On the managed care side, first and foremost, they are working to meet their contractual obligations while trying to navigate varying state requirements. They typically find it more difficult to engage members, and plans don’t necessarily have the data they need to draw conclusions about the kinds of initiatives that would support their goals. Even when interested in adopting innovation, the time and effort to source, evaluate, and onboard vendor solutions is a real obstacle for many of these plans.
Who are your program participants and what can they expect from the program?
Our program aims to engage all Medicaid stakeholders, but the program is championed by state Medicaid agencies. Each cohort begins with state Medicaid agencies who commit to 1) a shared health equity priority and 2) rallying their managed care plans to achieve this goal. For our current cohort, we have Arizona, Hawaii, and West Virginia, who selected behavioral health as their priority, and all 15 of their health plans participating in the cohort.
Central to the MIC model, we also work to elevate the voice of Medicaid beneficiaries and other community advocates throughout key phases of the program. Beyond participating in in-depth interviews, we ask community representatives to join a Community Advisory Board, which guides the areas of focus and criteria for the request for information, vendor selection, and solution implementation.
For their participation, states receive technical assistance from the Center for Health Care Strategies as well as facilitated collaboration with their peers in other states. States and their health plans both get access to the primary research conducted with beneficiaries and the organizations and providers that care for them, providing deeper insight into the lived experience and real challenges faced by those they serve. All of the work culminates in an innovation showcase, which provides states and health plans access to vetted companies and their solutions, which are sourced through an MIC-led national request for information. Selected companies will have the opportunity to be considered for contracting and implementation.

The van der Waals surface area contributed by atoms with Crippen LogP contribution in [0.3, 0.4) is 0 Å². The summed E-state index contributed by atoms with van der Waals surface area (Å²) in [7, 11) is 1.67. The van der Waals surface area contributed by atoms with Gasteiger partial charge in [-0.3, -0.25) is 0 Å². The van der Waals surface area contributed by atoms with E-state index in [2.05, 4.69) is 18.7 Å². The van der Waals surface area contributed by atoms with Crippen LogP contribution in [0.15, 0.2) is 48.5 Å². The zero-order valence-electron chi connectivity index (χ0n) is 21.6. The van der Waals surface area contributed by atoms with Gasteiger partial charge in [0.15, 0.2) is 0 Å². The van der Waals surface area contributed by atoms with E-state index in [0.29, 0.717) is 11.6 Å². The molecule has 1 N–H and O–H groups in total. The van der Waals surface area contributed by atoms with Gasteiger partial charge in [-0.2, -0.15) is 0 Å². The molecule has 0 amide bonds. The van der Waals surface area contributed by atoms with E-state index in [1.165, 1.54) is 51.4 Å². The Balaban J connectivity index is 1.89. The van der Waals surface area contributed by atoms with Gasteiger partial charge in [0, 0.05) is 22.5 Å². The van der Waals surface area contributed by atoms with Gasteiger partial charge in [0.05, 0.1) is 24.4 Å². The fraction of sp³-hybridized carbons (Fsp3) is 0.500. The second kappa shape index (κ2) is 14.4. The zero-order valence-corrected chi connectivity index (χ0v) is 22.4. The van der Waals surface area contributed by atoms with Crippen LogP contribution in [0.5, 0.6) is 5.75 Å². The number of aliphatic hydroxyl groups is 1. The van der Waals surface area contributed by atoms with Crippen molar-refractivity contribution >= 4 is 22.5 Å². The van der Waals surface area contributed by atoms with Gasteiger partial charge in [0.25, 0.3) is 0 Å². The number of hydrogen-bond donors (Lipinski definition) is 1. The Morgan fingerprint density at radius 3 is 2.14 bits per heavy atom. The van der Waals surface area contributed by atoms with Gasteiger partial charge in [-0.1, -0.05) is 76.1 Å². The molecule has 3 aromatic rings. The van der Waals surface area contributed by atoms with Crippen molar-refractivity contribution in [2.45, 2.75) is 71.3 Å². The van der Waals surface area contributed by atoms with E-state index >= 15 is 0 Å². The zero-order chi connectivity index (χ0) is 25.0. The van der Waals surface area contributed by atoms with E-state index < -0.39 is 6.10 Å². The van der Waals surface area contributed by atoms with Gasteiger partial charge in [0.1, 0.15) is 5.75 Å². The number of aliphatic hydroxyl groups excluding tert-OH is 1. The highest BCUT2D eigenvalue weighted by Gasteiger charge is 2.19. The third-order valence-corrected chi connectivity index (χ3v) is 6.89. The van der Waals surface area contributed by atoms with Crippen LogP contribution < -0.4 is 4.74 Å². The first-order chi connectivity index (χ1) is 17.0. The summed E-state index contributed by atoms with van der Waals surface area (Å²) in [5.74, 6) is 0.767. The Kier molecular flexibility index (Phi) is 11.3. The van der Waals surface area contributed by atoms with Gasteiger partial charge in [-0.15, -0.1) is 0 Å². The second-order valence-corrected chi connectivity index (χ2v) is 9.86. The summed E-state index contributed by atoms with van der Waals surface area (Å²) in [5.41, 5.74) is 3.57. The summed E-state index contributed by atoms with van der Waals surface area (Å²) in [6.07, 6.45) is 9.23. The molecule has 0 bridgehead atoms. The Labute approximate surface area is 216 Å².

You have a new RFI open! What startups should apply and where can they go to do so?
The 2022 Cohort is looking to identify private-sector, tech-enabled solutions that address behavioral health challenges for adolescents in Arizona and West Virginia and pregnant and postpartum women in Hawaii.
For adolescent behavioral health, we’re looking for companies that provide: (1) navigation and coordination of care, resources, and services for adolescents and their families, and (2) alternative care models to address early intervention, crisis response, and ongoing follow-up services.
For maternal behavioral health, we’re looking for companies that can enable, navigate, and coordinate behavioral health care for expecting and new moms.
Selected organizations will present their solution to state and managed care leaders in May 2022, with the potential to engage health plans for future contracting opportunities.
The application closes next Tuesday, April 19th, and there is no fee to apply.
Application and additional information can be found here: medicaidcollaborative.org/apply